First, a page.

RSC - Advancing the Chemical Sciences


Education

 

Traffic lights


In this series, Colin Baker of Bedford School provides spectacular demonstrations, designed to capture the student's imagination. The demonstrations are easy to prepare, safe to dispose of and they work.    

Nothing tends to imprint chemical facts upon the mind so much as the exhibition of interesting experiments - Samuel Parkes, 1816

 

A catalyst increases the rate of a chemical reaction without itself being permanently changed by the reaction. The emphasis on permanently changed is important when discussing homogeneous catalysis because the catalyst does undergo chemical change in providing an alternative reaction pathway of lower energy. The ability to change oxidation state for transition metals makes them suitable as homogenous catalysts. A new activated complex is formed with the catalyst because transition metals can form stable compounds in more than one oxidation state and the transition metal ions can therefore readily move between oxidation states. During the catalysed reaction the transition metal (TM) ion is oxidised by one reactant to a higher oxidation state. This is then reduced back to the original form by reaction with the other reactant. The reactants are therefore converted to the same products as are formed without the catalyst. The only difference is that the reactants are converted into products more quickly.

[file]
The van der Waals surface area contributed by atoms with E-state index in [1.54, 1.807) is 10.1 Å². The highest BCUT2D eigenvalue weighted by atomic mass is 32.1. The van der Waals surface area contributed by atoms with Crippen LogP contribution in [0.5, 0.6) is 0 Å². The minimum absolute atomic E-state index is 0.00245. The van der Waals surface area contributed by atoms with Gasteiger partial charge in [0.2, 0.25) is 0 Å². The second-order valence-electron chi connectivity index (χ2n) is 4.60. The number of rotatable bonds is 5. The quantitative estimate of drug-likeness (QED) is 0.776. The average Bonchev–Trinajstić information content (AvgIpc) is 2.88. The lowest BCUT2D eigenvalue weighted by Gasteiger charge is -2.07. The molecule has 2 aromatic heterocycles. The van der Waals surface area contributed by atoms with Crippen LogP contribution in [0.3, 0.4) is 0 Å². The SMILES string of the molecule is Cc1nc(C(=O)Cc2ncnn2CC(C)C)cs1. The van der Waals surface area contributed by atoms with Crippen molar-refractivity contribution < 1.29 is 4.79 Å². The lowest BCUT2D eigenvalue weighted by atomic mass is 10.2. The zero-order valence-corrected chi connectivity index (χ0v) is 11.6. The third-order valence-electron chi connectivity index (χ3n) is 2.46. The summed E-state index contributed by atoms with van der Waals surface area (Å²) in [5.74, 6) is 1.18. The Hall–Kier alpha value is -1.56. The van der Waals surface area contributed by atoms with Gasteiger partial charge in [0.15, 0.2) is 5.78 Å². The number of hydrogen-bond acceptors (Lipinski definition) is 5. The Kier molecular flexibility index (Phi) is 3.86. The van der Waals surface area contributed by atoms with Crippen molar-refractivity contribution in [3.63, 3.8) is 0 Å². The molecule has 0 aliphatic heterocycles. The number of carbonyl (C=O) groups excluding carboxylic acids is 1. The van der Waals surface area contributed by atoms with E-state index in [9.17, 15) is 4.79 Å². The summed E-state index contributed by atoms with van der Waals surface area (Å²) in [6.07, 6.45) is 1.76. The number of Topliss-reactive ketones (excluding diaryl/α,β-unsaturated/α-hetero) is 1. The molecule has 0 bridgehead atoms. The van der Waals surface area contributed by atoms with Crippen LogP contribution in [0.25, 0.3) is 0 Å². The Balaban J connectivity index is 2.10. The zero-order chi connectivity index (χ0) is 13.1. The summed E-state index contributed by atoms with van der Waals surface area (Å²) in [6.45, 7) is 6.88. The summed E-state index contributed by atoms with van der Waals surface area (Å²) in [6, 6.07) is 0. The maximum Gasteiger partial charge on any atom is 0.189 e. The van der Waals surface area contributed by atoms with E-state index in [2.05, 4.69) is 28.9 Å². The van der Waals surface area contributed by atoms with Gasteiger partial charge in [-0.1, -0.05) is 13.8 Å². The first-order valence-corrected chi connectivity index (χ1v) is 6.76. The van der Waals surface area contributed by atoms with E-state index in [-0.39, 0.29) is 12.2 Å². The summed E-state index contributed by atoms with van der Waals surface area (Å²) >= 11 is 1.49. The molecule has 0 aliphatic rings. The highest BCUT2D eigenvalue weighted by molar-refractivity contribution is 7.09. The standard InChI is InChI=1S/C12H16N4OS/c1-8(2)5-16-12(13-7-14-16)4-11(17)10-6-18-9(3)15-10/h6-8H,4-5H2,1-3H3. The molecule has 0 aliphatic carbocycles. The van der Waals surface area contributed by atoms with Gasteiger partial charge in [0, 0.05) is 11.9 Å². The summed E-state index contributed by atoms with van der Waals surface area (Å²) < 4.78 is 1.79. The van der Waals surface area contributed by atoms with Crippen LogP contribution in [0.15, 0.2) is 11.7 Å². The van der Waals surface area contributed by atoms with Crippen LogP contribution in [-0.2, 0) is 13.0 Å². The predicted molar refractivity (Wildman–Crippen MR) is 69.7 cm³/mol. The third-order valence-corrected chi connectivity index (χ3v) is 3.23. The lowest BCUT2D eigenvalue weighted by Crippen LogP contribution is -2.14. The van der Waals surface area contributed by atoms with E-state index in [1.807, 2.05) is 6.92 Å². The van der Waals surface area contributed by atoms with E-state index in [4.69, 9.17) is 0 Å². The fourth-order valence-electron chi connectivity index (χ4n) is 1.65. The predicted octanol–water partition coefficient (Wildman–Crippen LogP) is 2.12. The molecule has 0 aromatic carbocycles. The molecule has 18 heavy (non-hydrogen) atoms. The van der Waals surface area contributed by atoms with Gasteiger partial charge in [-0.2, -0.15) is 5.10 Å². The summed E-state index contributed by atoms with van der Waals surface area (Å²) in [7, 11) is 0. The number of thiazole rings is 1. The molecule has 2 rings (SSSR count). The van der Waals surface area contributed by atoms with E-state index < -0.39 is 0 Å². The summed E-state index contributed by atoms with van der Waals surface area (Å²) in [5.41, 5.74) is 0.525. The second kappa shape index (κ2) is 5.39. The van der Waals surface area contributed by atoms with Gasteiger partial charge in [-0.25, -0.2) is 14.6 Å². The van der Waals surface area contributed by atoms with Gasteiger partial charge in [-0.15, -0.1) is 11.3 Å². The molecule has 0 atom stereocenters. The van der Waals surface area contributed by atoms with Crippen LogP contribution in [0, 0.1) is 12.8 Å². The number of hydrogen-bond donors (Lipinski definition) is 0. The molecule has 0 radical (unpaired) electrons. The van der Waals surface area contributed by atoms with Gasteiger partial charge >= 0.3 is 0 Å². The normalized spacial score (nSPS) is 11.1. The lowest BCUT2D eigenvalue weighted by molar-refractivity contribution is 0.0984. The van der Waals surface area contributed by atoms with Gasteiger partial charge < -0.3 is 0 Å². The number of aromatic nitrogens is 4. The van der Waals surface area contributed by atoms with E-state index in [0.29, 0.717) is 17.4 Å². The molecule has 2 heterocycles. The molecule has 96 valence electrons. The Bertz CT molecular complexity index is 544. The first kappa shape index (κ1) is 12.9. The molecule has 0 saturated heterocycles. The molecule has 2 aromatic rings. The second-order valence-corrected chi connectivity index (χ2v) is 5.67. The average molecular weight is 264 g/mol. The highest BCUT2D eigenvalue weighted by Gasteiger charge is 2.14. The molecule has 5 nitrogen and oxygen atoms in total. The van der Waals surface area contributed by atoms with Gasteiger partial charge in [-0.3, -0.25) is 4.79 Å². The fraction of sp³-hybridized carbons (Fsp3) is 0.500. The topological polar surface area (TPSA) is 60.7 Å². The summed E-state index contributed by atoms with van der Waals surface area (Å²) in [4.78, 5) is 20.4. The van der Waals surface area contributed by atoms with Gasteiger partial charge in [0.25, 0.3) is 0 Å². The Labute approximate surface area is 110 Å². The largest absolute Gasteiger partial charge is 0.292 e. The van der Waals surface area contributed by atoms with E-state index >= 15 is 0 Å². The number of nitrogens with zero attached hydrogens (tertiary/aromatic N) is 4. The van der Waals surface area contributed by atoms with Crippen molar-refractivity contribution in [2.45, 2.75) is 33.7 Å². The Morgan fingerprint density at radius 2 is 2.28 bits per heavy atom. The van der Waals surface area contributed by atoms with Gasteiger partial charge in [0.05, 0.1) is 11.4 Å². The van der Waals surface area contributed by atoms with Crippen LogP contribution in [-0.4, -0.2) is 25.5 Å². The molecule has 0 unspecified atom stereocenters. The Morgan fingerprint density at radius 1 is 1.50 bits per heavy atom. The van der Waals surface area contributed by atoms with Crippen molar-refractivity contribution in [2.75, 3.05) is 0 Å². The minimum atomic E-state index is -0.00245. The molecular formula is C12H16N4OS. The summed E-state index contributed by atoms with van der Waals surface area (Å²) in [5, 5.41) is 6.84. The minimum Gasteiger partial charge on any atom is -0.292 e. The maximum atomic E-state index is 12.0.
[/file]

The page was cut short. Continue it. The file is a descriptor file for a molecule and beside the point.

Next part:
Reactant 1 + TM ion in low oxidation state right arrow   Product + TM ion in high oxidation state   


Reactant 2 + TM ion in high oxidation state right arrow   Product + TM ion in low oxidation state   

 

The traffic light reaction .  

green

green
yellow
yellow
Red
Red
 

In this simple demonstration, potassium sodium 2,3-dihydroxybutanedioate or potassium sodium tartrate (Rochelle salt) is oxidised by hydrogen peroxide in the presence of cobalt(II) ions. You simply mix the hot reactants and add the catalyst.   


C4H4O62- (aq) + 3H2O2(aq)       right arrow   2CO2(g) + 2HCO2-(aq)+ 4H2O(l)   

 

The interesting feature of this reaction is the colour change which occurs as the reaction proceeds. The initial colour is pink which changes to dark green and then back to pink again - hence the traffic light reaction. When you see the coloured intermediate, you can try to stabilise it by cooling the mixture rapidly. The nature of this intermediate can lead to some stimulating discussion about colour, thermodynamic and kinetic stability. 

Kit 

Gloves; spatula;   

Beaker, 250cm3; measuring cylinder, 25cm3;   

Distilled water; thermometer (0-100C);   

Bunsen burner and mat; tripod and gauze;   


Stirring rod; teat pipette; two test tubes and rack;   


Potassium sodium 2,3-dihydroxybutanedioate,  CO2K(CHOH)2CO2Na.4H2O   (also known as potassium sodium tartrate (Rochelle salt), 1g;   

Hydrogen peroxide (20 vol), 20cm3;   

Cobalt(II) chloride,  CoCl2.6H2O  , 0.25g.   

Procedure 

Dissolve ca 1g of potassium sodium 2,3-dihydroxybutanedioate in ca 50cm3 of water in a beaker. Heat the solution to about 70C. Add ca 20cm3  hydrogen peroxide solution and reheat to 70C. Note any sign of a reaction. Dissolve ca 0.25g of cobalt(II) chloride in 5cm3 distilled water in a test tube and add to the hot reaction mixture. There will be an induction period before the reaction proceeds. As soon as the solution appears dark green, quickly transfer a small portion, using a teat pipette, into a test tube which is placed in a salted ice-bath.